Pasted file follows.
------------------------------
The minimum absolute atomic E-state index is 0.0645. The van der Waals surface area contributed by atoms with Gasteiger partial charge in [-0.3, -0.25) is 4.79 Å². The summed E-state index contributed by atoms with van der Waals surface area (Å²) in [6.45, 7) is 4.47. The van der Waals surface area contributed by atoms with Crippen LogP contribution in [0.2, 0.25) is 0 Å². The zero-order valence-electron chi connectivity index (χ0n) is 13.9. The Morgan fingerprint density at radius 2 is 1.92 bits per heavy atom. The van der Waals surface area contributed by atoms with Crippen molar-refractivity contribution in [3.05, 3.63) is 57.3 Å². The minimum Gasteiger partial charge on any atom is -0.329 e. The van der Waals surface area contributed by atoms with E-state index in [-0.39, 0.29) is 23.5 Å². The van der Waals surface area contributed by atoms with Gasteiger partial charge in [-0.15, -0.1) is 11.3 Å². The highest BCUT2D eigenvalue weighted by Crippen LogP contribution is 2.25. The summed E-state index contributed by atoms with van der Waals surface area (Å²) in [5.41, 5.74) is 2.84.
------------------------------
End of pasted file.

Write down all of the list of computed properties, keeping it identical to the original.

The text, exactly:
The minimum absolute atomic E-state index is 0.0645. The van der Waals surface area contributed by atoms with Gasteiger partial charge in [-0.3, -0.25) is 4.79 Å². The summed E-state index contributed by atoms with van der Waals surface area (Å²) in [6.45, 7) is 4.47. The van der Waals surface area contributed by atoms with Crippen LogP contribution in [0.2, 0.25) is 0 Å². The zero-order valence-electron chi connectivity index (χ0n) is 13.9. The Morgan fingerprint density at radius 2 is 1.92 bits per heavy atom. The van der Waals surface area contributed by atoms with Crippen molar-refractivity contribution in [3.05, 3.63) is 57.3 Å². The minimum Gasteiger partial charge on any atom is -0.329 e. The van der Waals surface area contributed by atoms with E-state index in [-0.39, 0.29) is 23.5 Å². The van der Waals surface area contributed by atoms with Gasteiger partial charge in [-0.15, -0.1) is 11.3 Å². The highest BCUT2D eigenvalue weighted by Crippen LogP contribution is 2.25. The summed E-state index contributed by atoms with van der Waals surface area (Å²) in [5.41, 5.74) is 2.84.